LaPorte County Elected Positions

Who is Elected

The law establishes the elected offices within county government. According to the Indiana Constitution, Article 6, Section 2, the following officers "…shall be elected…a Clerk of the Circuit Court, Auditor, Recorder, Treasurer, Sheriff, Coroner, and Surveyor." The offices of county council, board of county commissioners, and county assessor, however, are not constitutional offices. The General Assembly created these offices by statute.

Article 7 of the Constitution provides for the election of a prosecuting attorney and a judge of the circuit court. Statutes provide for the election of superior and county court judges in many counties. These officers are actually officials of a judicial circuit or district, which may sometimes include more than one county.


Terms of Office

All county officials are elected for a four year term of office. Except for the surveyor and judicial officers, constitutional county officers are limited to two terms or eight years of service in a period of twelve years.

{Article 6, Section 2 of the Indiana Constitution} There is no limitation on the number of terms a statutory county officer can serve. Circuit, superior and county court judges are elected to six- year terms, and the prosecutor is elected to a four-year term.


Qualifications for Office

Article 6, Section 4 of the Indiana Constitution details the legal requirements for holding office that apply to all constitutional county officers. Article 6, Section 4 states, "No person shall be elected, or appointed, as a county officer, who shall not be an elector of the county; nor anyone who shall not have been an inhabitant thereof, during one year next preceding his appointment…"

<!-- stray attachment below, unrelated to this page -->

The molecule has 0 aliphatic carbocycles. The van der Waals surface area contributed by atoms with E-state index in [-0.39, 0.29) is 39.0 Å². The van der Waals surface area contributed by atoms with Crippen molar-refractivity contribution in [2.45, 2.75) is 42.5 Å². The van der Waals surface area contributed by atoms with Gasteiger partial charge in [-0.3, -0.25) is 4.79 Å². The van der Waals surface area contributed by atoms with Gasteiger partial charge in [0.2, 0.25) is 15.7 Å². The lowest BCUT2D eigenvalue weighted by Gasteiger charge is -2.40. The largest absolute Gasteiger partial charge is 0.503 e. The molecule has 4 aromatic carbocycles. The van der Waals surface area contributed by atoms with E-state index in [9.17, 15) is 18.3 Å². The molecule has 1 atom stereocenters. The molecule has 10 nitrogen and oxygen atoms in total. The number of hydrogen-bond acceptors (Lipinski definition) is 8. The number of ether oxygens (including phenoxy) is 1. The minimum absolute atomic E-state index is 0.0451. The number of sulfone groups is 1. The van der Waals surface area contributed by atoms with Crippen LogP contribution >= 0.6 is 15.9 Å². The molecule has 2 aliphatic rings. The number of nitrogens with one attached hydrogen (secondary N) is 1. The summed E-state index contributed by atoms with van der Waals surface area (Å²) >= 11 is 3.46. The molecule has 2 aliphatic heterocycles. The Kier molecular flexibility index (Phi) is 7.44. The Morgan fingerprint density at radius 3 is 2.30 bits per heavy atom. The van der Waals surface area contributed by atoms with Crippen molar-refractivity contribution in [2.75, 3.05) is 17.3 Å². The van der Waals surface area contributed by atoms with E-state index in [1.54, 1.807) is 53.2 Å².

This requirement applies to all county offices; not just those created by the Constitution. In addition to the constitutional one year residency requirement, a county commissioner or a councilperson elected from a specific district must reside in the district for at least six months prior to the election.


Holding Dual Offices

Article 2, Section 9, of the Indiana Constitution prohibits government officials from holding "two lucrative offices" at the same time. This prohibits an elected or appointed official from serving in two offices if both offices provide compensation for service, which includes payments of per diem. The amount of compensation paid does not determine whether a position is lucrative.

A court has even determined that a $3 per diem for attending a council meeting makes a city council seat a lucrative office.A person holding a lucrative office who accepts a second lucrative office automatically forfeits the first office. To come within the constitutional prohibition against holding two lucrative offices, a person must hold an office in which he or she is authorized to exercise some portion of the state's authority for the benefit of the public, be entitled to compensation for those services, and also hold office under the general laws of the state as contrasted with an office that is a creation of the county.

The Attornery General's Dual Office Holding Guide is an excellent resource on the issue of duel lucrative offices.


Compensation

The county council sets salaries at its annual budget meeting after considering the recommendation of the board of county commissioners. At the July meeting the board of county commissioners must review the recommendations of each of the departments and submit its recommendations to the county council before August 20.